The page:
While installing a replacement window screen may be a relatively simple job, it isn’t a repair you should have to take on regularly. Extend the life of your window screens by properly storing them in the winter and by cleaning them before reinstalling them in the spring.
FAQs About Replacing Window Screens
If you’re wondering how to measure a window opening for a screen or how much you can expect to pay to replace a screen, then read on for answers to these and other questions about window screens.
Q. Are there standard window screen sizes?
Windows and screens come in standard sizes for each type of window, including double and single hung, sliding, picture or fixed, and casement. To determine what size you need, measure the old screen, or the size of the window opening.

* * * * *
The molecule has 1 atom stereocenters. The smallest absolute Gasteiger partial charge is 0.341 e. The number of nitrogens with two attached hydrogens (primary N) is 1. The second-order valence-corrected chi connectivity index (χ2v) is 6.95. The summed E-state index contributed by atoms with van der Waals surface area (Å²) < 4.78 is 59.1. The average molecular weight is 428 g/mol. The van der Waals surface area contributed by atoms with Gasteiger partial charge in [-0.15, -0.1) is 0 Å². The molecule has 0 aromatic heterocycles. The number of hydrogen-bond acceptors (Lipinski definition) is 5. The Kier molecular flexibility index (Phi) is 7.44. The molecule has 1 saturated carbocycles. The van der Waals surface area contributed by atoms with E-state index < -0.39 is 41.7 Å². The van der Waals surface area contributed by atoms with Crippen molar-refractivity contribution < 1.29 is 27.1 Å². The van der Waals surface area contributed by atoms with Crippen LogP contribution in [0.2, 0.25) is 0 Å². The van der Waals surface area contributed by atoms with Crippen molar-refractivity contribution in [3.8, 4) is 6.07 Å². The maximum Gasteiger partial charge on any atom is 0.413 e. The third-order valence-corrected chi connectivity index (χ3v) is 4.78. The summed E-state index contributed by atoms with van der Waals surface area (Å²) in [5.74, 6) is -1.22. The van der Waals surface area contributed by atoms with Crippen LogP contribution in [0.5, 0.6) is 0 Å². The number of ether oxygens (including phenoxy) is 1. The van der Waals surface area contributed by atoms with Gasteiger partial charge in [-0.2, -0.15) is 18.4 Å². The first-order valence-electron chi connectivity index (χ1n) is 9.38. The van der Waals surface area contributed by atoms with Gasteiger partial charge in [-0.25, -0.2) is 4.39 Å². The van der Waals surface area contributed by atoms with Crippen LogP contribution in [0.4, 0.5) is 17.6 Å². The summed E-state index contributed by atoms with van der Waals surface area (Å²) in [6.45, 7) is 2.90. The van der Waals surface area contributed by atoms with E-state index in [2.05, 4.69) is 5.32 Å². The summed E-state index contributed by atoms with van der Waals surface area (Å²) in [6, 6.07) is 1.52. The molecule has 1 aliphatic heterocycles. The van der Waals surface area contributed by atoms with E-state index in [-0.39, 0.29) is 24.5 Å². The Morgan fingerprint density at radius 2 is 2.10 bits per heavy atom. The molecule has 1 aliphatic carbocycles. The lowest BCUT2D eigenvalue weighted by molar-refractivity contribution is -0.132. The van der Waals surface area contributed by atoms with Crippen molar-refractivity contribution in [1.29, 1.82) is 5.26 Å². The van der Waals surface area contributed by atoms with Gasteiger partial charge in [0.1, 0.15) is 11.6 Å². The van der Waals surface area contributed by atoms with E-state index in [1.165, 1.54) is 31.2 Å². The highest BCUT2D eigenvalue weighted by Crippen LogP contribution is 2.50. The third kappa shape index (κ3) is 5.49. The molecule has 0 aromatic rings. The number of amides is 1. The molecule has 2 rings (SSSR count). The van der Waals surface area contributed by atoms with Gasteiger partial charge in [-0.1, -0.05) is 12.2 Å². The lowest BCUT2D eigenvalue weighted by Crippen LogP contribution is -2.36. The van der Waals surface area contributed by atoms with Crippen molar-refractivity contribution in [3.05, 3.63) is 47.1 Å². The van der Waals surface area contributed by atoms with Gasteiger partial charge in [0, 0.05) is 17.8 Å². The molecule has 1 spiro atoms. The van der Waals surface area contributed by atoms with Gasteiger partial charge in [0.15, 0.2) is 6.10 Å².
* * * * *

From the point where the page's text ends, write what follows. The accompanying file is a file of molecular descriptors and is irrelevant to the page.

Q. How much does it cost to replace a screen in a window?
The cost of replacement screens for windows ranges from $20 to $100, based on the size of the screen, according to HomeAdvisor.
Q. Do you measure windows from the inside or outside?
Measure your windows from the inside for screens. Use a tape measure to measure the width of the screen opening from corner to corner then subtract about 1/8 of an inch to allow for enough clearance to install the screen. Next, measure the screen’s height. Measure from the channel at the top of the opening under the window sash to the lip at the bottom of the sash. This channel will hold the screen in place.
Q. How do I keep my screen in place?
Depending on the type of window, there are different methods to hold the screen in place. While some sit in a channel, other windows have tension mounts. If the screen is falling out, it’s usually because the screen is not sitting in the channel properly or the tension mount is loose.
If the tension mount is loose, check to make sure the screen frame is not warped, preventing it from sitting in the channel properly. If there is a tension mount, check to make sure the screen isn’t missing any spring clips.